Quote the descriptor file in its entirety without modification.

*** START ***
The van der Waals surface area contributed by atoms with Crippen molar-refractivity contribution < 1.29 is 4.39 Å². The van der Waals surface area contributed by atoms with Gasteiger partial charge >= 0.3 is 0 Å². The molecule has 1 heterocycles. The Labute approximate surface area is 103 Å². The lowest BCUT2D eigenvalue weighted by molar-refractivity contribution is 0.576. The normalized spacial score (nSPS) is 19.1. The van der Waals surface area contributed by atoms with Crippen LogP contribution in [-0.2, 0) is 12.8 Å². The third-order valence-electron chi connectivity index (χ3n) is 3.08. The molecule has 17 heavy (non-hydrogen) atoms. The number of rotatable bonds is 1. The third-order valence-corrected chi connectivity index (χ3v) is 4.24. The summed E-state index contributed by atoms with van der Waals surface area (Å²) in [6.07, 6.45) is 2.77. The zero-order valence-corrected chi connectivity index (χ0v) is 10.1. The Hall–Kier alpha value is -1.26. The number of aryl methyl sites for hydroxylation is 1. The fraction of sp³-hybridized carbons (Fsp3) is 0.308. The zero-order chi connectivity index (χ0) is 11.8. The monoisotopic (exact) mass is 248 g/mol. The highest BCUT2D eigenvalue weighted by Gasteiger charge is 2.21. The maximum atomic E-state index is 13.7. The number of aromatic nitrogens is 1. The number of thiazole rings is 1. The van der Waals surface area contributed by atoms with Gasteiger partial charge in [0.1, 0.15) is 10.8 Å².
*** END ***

The van der Waals surface area contributed by atoms with Crippen molar-refractivity contribution < 1.29 is 4.39 Å². The van der Waals surface area contributed by atoms with Gasteiger partial charge >= 0.3 is 0 Å². The molecule has 1 heterocycles. The Labute approximate surface area is 103 Å². The lowest BCUT2D eigenvalue weighted by molar-refractivity contribution is 0.576. The normalized spacial score (nSPS) is 19.1. The van der Waals surface area contributed by atoms with Crippen LogP contribution in [-0.2, 0) is 12.8 Å². The third-order valence-electron chi connectivity index (χ3n) is 3.08. The molecule has 17 heavy (non-hydrogen) atoms. The number of rotatable bonds is 1. The third-order valence-corrected chi connectivity index (χ3v) is 4.24. The summed E-state index contributed by atoms with van der Waals surface area (Å²) in [6.07, 6.45) is 2.77. The zero-order valence-corrected chi connectivity index (χ0v) is 10.1. The Hall–Kier alpha value is -1.26. The number of aryl methyl sites for hydroxylation is 1. The fraction of sp³-hybridized carbons (Fsp3) is 0.308. The zero-order chi connectivity index (χ0) is 11.8. The monoisotopic (exact) mass is 248 g/mol. The highest BCUT2D eigenvalue weighted by Gasteiger charge is 2.21. The maximum atomic E-state index is 13.7. The number of aromatic nitrogens is 1. The number of thiazole rings is 1. The van der Waals surface area contributed by atoms with Gasteiger partial charge in [0.1, 0.15) is 10.8 Å².